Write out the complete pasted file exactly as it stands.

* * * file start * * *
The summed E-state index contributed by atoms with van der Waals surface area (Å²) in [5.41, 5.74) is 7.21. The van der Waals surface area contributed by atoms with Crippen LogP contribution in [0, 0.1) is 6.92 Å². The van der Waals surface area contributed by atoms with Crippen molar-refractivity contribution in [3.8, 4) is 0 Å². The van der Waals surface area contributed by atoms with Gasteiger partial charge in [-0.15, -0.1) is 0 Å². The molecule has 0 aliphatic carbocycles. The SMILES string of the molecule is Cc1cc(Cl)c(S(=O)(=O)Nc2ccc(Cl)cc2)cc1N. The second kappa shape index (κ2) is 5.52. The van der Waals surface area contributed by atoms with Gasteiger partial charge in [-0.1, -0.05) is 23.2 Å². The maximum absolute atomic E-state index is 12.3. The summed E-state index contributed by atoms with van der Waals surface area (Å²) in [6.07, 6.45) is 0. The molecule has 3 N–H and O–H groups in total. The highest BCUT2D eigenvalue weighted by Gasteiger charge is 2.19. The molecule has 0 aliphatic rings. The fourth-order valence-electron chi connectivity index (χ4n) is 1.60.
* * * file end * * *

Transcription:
The summed E-state index contributed by atoms with van der Waals surface area (Å²) in [5.41, 5.74) is 7.21. The van der Waals surface area contributed by atoms with Crippen LogP contribution in [0, 0.1) is 6.92 Å². The van der Waals surface area contributed by atoms with Crippen molar-refractivity contribution in [3.8, 4) is 0 Å². The van der Waals surface area contributed by atoms with Gasteiger partial charge in [-0.15, -0.1) is 0 Å². The molecule has 0 aliphatic carbocycles. The SMILES string of the molecule is Cc1cc(Cl)c(S(=O)(=O)Nc2ccc(Cl)cc2)cc1N. The second kappa shape index (κ2) is 5.52. The van der Waals surface area contributed by atoms with Gasteiger partial charge in [-0.1, -0.05) is 23.2 Å². The maximum absolute atomic E-state index is 12.3. The summed E-state index contributed by atoms with van der Waals surface area (Å²) in [6.07, 6.45) is 0. The molecule has 3 N–H and O–H groups in total. The highest BCUT2D eigenvalue weighted by Gasteiger charge is 2.19. The molecule has 0 aliphatic rings. The fourth-order valence-electron chi connectivity index (χ4n) is 1.60.